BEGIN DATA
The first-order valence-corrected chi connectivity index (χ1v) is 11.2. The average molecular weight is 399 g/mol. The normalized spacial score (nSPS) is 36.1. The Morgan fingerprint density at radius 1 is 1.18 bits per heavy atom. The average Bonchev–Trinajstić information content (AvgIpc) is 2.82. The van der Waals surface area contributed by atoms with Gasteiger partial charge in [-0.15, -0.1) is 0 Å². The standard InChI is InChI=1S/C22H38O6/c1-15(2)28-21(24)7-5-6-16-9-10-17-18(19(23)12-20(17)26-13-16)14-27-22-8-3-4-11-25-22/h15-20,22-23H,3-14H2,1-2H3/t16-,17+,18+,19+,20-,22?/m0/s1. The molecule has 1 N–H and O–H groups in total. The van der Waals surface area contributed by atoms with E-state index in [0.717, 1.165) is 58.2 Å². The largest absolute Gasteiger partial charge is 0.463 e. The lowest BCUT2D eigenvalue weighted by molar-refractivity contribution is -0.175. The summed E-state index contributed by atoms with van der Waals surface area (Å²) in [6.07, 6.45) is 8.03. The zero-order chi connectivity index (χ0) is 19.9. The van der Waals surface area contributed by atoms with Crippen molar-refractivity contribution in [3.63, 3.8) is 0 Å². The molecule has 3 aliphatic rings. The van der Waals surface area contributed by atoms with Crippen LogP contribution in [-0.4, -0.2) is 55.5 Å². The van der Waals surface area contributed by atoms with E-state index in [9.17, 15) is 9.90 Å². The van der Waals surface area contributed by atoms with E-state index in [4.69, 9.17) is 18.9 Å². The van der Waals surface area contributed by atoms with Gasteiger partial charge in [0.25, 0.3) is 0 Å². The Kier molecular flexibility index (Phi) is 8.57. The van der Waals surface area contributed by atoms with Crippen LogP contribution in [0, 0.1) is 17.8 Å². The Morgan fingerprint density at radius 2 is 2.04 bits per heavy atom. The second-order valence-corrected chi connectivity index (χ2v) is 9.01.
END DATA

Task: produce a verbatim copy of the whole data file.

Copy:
The first-order valence-corrected chi connectivity index (χ1v) is 11.2. The average molecular weight is 399 g/mol. The normalized spacial score (nSPS) is 36.1. The Morgan fingerprint density at radius 1 is 1.18 bits per heavy atom. The average Bonchev–Trinajstić information content (AvgIpc) is 2.82. The van der Waals surface area contributed by atoms with Gasteiger partial charge in [-0.15, -0.1) is 0 Å². The standard InChI is InChI=1S/C22H38O6/c1-15(2)28-21(24)7-5-6-16-9-10-17-18(19(23)12-20(17)26-13-16)14-27-22-8-3-4-11-25-22/h15-20,22-23H,3-14H2,1-2H3/t16-,17+,18+,19+,20-,22?/m0/s1. The molecule has 1 N–H and O–H groups in total. The van der Waals surface area contributed by atoms with E-state index in [0.717, 1.165) is 58.2 Å². The largest absolute Gasteiger partial charge is 0.463 e. The lowest BCUT2D eigenvalue weighted by molar-refractivity contribution is -0.175. The summed E-state index contributed by atoms with van der Waals surface area (Å²) in [6.07, 6.45) is 8.03. The zero-order chi connectivity index (χ0) is 19.9. The van der Waals surface area contributed by atoms with Crippen molar-refractivity contribution in [3.63, 3.8) is 0 Å². The molecule has 3 aliphatic rings. The van der Waals surface area contributed by atoms with Crippen LogP contribution in [-0.4, -0.2) is 55.5 Å². The van der Waals surface area contributed by atoms with E-state index in [9.17, 15) is 9.90 Å². The van der Waals surface area contributed by atoms with E-state index in [4.69, 9.17) is 18.9 Å². The van der Waals surface area contributed by atoms with Gasteiger partial charge in [0.25, 0.3) is 0 Å². The Kier molecular flexibility index (Phi) is 8.57. The van der Waals surface area contributed by atoms with Crippen LogP contribution in [0, 0.1) is 17.8 Å². The Morgan fingerprint density at radius 2 is 2.04 bits per heavy atom. The second-order valence-corrected chi connectivity index (χ2v) is 9.01.